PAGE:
An unpublished opinion of the North Carolina Court of Appeals does not constitute controlling legal authority. Citation is disfavored, but may be permitted in accordance with the provisions of Rule 30(e)(3) of the North Carolina Rules of Appellate Proced ure.

NO. COA04-490

NORTH CAROLINA COURT OF APPEALS

Filed: 21 December 2004

STATE OF NORTH CAROLINA

         v.                    Guilford County
                            Nos.    02 CRS 102742, 102747
NICHOLAS TYRONE COLEMAN
    

    Appeal by defendant from judgments entered 21 November 2003 by Judge Michael E. Helms in Guilford County Superior Court. Heard in the Court of Appeals 29 November 2004.

    Attorney General Roy Cooper, by Assistant Attorney General Sarah Y. Meacham, for the State.

    Marilyn G. Ozer for defendant-appellant.

    STEELMAN, Judge.

    Defendant, Nicholas Tyrone Coleman, appeals his convictions for attempted robbery with a dangerous weapon and conspiracy to commit robbery with a firearm. For the reasons discussed herein we find no error and affirm the judgments of the trial court.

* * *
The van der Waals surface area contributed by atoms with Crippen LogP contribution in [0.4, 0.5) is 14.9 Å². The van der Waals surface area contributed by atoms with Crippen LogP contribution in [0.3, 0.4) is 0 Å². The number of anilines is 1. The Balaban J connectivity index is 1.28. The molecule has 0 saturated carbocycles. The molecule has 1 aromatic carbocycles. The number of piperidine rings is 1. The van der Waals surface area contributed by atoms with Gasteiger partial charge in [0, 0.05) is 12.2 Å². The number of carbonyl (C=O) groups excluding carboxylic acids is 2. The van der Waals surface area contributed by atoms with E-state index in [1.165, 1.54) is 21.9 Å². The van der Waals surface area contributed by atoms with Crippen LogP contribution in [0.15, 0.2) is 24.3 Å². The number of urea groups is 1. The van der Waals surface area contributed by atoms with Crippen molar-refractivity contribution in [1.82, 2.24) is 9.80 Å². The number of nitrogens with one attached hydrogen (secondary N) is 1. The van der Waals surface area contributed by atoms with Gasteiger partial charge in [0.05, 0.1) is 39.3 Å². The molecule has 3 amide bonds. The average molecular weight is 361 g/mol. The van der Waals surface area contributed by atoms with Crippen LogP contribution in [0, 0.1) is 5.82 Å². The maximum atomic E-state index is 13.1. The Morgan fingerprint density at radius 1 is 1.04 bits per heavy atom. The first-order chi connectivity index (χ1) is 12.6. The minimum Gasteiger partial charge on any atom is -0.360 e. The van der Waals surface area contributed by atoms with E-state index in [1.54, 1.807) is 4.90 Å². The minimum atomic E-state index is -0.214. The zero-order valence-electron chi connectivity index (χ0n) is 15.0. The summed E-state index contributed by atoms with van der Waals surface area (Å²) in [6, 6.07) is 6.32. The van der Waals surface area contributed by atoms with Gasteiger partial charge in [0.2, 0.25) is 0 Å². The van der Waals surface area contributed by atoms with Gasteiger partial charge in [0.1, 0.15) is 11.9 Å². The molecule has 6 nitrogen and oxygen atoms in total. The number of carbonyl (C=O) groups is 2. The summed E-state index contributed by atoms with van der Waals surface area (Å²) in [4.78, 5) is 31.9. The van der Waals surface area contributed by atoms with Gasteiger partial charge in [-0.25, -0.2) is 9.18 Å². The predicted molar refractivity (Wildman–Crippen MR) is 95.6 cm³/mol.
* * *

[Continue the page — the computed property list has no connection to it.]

The evidence at trial tended to show that defendant, Sammy Lee Mebane, Jr., Kenyatta Daye, and Leanne Cervantez attempted to commit two armed robberies while driving around Guilford County and Alamance County, North Carolina on the morning of 29 September 2002. They first attempted to rob the Tru Buy Exxon store at the intersection of Burlington Road and Rock Creek Dairy Road in Guilford County. Two hours later, they in fact robbed aconvenience store in Alamance County.
    Cheryl Rogers, a cashier at the Tru Buy Exxon, testified that two men entered the store between 7:30 a.m. and 8:00 a.m. After one of the men used the restroom, they approached the front counter. Rogers described her ensuing exchange with the men as follows:
        [T]he one, he looked at me and he said what would you say if I told you to give me all your money. And I told him no. So, then he said, well, give me all your money and I told him no. Well, he turned around and he opened his jacket up. . . . And he had a sawed-off [shotgun] stuck inside of his jacket. He said with this, he said, give me all your money. And I told him no.

Believing that Roger's manager had taken the money to the back of the store, the men told Rogers “to call her out here.” As Rogers yelled for her manager, they exited the store. The gunman's associate, clad in a black hooded sweatshirt, “stuck his head back in the door” and told Rogers that they were “just joking.” Rogers called the police. A videotape of the incident was recorded by the store's surveillance camera and shown to the jury. Although Rogers was unable to identify the would-be robbers, she described the gunman's jacket as tan or white with a “big flag on the back.” Her manager, Rebecca Vance, also testified about the incident but was unable to identify the assailants.